All the world’s a stage is the quote that came to mind after watching Kit Monkman’s production of Macbeth. It is a film cleverly shot to bring the theatre experience to the big screen. Its use of green screen helped to create the feel that we are part of the unfolding drama, moving from scene to scene as though we were the omniscient eye part of the happenings but separate from them. The simplicity of the sets provide the space for the emotions and state of mind of the characters to feed the audience’s imagination and help create the reality the characters are acting within.
Macbeth cleverly brings the theatre experience to the big screen
It took a while at the beginning to almost reset my mind to recognising you are neither watching a film, as we are used to, nor watching a play but we have been positioned in an in-between place. This placement of the audience was purposely done by having the audience ‘viewing the action form a fixed perspective in ways analogous to being in a physical space and watching a live event’ say the team behind Macbeth.
The penetrating stare of Mark Rowley’s Macbeth, the emotion that emanates from him and at times feels directed at the audience is both uncomfortable at times and absorbing. Akiya Henry was captivating as Lady Macbeth her gentle manipulations of all those around her particularly her husband are skilful and come almost as a surprise as she meets us as a sweet and loving character, likeable. To see her then become by turn cajoling and then bullying has the audience trying to reconcile their feelings as to how we are to feel about her, this now complex character.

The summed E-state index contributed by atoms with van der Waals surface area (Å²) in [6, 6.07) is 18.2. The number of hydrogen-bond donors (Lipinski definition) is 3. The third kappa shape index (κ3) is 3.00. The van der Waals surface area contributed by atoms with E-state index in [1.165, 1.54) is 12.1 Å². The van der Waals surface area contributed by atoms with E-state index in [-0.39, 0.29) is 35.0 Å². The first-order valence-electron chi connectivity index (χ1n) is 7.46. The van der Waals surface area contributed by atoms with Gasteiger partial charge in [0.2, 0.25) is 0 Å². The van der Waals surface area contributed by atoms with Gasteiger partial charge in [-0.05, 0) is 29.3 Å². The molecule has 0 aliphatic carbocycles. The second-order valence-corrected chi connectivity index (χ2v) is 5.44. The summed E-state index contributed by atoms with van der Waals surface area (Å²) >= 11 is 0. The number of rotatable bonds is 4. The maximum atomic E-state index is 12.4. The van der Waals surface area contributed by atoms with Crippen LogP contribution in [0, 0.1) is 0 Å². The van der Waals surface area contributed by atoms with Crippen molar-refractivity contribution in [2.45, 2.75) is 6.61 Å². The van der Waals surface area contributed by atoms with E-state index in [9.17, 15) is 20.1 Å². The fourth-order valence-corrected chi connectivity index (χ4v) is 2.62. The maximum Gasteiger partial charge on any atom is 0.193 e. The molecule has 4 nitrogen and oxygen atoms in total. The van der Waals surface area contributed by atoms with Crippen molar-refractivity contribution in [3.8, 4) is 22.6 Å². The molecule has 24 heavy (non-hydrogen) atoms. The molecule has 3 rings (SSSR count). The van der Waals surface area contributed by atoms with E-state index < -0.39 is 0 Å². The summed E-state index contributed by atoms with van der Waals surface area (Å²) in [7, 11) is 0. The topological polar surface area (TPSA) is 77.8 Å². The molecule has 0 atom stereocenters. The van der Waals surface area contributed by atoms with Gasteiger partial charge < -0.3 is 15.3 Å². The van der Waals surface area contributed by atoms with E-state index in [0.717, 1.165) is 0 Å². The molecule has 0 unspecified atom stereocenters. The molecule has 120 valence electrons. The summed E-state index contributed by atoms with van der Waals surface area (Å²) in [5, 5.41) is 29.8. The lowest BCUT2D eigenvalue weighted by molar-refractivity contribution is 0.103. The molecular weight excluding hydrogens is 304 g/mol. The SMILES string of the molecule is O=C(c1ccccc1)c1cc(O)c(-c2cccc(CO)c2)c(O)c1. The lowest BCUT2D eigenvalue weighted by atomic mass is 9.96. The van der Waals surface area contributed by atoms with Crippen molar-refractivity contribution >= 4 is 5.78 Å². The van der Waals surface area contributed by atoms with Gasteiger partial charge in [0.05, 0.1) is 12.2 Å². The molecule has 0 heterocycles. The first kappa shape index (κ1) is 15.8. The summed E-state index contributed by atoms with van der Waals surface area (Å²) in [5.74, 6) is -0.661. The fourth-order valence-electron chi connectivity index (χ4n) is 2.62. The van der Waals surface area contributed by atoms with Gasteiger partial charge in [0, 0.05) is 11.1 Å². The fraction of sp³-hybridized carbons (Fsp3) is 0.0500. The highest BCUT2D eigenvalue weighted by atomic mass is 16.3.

Henry’s Lady Macbeth is compelling and the perfect balance of managed melodrama and sincerity so her character remains believable, and to a point, relatable.
Akiya Henry was captivating as Lady Macbeth
Henry introduced the screening and in her opening she suggested different hashtags that could be utilised when sharing thoughts of the film one of which was #diversity. While I champion diversity and am welcoming the increased broad representation we are seeing on stage and film; I worry the focus on making spaces diverse may divert people from the truth behind the push for diversity which this film shows. This film is a cast of strong believable transporting characters and that is the goal – actors being cast because they are recognised as being the best at bringing this character in this production to life no matter the actors other defining characteristics – and this, to me, is the case with Macbeth.
For a cinematic Shakespearean experience with a difference I recommend catching Macbeth this month.